So I believe that if we talked to people about what’s at stake, and we have a good track record, that people will do it. I think that it’s part of the compact between people and their government.  That it’s just a way to make things happen for people.  It’s not government grabbing taxes, taking from people, it’s people contributing to their benefit.

Please return next week for part two of my visit with John Stokes and find out what John is “absolutely, unalterably, unequivocally opposed to” as we look at transportation and planning for growth in Bellevue. (Hint: NPI doesn’t like it either.)

Bank of America joins Keep Washington Rolling, donates $10,000 to beat I-1125

A year and a half after donating $10,000 to help Tim Eyman get I-1053 on the November 2010 ballot, Bank of America (which we like to call Bank of Greed) has donated an identical amount to beat Eyman’s I-1125, new PDC data shows.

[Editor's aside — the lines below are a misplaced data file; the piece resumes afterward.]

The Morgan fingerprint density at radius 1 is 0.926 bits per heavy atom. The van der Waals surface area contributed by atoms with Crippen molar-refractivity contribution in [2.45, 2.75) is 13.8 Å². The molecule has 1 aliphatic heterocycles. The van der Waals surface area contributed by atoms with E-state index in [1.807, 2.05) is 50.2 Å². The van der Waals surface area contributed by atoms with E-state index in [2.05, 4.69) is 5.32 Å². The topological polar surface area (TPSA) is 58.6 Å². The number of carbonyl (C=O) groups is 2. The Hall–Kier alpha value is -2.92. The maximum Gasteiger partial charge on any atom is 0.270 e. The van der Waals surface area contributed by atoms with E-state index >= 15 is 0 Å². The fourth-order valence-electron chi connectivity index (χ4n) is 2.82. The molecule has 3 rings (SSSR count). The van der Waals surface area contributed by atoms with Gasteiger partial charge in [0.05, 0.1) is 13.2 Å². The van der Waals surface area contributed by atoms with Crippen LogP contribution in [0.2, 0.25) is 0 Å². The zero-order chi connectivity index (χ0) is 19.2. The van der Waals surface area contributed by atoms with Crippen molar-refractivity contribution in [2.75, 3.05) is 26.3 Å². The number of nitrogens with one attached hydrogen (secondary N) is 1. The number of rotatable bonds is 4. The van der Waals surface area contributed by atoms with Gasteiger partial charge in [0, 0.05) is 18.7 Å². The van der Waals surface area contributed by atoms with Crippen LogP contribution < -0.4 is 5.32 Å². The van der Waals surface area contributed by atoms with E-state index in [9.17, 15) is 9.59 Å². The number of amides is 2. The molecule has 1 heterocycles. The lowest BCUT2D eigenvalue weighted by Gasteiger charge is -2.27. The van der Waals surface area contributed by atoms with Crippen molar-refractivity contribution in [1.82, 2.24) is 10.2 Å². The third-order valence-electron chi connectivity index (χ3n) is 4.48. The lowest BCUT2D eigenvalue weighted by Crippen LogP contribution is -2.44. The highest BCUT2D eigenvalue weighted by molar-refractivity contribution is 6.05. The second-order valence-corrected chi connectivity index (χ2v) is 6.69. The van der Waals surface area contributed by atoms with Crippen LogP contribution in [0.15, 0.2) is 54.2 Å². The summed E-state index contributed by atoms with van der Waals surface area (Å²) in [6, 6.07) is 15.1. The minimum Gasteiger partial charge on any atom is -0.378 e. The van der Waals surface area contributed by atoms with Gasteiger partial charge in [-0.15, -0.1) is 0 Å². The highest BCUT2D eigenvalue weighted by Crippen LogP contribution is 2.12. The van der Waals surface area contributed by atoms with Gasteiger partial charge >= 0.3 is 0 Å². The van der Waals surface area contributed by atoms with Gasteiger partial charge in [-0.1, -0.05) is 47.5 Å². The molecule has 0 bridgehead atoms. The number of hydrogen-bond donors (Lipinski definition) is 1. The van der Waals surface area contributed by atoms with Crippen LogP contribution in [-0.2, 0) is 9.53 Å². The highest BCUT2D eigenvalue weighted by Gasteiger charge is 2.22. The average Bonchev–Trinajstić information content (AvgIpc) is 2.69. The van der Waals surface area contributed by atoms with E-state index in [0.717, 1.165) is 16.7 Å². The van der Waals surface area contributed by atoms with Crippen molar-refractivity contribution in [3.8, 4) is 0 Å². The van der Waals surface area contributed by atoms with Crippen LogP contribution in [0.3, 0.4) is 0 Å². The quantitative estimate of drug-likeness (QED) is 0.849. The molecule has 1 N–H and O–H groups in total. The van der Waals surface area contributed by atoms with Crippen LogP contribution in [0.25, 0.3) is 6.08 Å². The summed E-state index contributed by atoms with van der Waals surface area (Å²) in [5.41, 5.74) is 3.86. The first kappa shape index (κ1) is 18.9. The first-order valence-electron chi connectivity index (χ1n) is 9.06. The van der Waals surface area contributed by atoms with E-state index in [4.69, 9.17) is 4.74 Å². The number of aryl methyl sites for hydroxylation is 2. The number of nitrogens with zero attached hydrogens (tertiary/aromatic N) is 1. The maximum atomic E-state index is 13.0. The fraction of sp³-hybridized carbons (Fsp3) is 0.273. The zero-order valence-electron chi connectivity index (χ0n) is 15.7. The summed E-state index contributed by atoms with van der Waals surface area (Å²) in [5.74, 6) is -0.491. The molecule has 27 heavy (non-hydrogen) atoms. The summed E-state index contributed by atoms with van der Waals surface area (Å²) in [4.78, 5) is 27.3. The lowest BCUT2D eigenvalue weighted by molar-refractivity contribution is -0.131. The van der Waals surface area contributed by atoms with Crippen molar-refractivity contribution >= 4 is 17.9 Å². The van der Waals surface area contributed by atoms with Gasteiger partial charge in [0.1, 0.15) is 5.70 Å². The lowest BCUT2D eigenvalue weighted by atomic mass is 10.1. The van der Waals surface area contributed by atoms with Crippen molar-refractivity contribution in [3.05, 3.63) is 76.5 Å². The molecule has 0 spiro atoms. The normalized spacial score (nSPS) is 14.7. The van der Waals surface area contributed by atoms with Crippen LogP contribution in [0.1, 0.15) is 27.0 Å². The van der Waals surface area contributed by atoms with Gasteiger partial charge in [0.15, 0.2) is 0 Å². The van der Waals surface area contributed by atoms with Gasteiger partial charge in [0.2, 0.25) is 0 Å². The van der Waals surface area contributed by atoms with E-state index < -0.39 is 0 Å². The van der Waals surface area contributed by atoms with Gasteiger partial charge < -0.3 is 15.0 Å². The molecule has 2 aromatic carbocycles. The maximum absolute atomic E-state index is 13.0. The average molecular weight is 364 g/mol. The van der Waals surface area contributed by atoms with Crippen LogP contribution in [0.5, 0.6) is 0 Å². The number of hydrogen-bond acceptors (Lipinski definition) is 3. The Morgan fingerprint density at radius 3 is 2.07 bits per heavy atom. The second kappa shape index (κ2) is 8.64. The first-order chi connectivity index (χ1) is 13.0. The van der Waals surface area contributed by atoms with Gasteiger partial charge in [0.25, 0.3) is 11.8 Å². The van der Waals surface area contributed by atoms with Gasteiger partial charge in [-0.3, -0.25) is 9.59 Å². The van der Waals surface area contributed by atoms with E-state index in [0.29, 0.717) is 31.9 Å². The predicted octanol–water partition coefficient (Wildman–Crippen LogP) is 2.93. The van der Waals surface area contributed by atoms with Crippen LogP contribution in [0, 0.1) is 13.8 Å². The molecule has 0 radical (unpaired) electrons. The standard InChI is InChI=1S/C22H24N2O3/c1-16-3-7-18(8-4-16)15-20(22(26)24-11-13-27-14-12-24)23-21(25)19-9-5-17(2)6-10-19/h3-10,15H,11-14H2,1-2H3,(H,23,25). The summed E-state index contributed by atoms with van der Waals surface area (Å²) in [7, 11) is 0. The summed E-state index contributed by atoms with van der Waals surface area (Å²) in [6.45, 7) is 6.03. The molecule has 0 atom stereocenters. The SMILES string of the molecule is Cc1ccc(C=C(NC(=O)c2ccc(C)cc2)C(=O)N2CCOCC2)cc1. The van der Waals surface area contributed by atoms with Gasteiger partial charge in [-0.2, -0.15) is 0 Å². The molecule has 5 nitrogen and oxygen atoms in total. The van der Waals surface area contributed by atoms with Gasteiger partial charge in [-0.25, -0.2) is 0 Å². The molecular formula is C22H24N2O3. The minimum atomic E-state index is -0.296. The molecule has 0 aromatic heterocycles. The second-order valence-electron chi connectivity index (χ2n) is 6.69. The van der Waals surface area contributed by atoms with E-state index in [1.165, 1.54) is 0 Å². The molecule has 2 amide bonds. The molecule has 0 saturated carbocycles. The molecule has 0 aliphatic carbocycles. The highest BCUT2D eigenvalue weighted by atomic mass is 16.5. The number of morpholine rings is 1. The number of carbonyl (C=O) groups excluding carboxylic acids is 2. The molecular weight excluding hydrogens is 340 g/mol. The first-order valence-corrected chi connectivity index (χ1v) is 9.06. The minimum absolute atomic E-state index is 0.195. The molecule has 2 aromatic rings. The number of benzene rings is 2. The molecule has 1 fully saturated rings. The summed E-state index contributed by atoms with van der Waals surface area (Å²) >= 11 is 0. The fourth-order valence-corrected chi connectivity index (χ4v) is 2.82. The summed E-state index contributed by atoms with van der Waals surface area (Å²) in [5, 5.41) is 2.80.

Keep Washington Rolling has been bolstered by some $1 million in fresh contributions received over the last week and a half, including Bank of America’s donation. Other recent wealthy and corporate contributors to KWR include:

  • Microsoft CEO Steve Ballmer, who chipped in $100,000;
  • Craig Mundie, chief research officer at Microsoft, who donated $10,000;
  • CenturyLink, which gave $15,000;
  • HTNB Corp., which gave $25,000;
  • Alaska Airlines, which gave $5,000;
  • Premera Blue Cross, which put in another $10,000;
  • Nintendo of America, which put up $25,000;
  • AT&T, which gave $10,000;
  • Russell Investment Group, which gave $10,000;
  • T-Mobile, which gave $7,500;
  • The Seattle Mariners, who donated another $25,000;
  • The Washington Realtors, who gave $25,000.

Boeing, meanwhile, donated $200,000 worth of advertising yesterday, joining Microsoft as one of the largest contributors to Keep Washington Rolling.

Please note, this isn’t a complete list.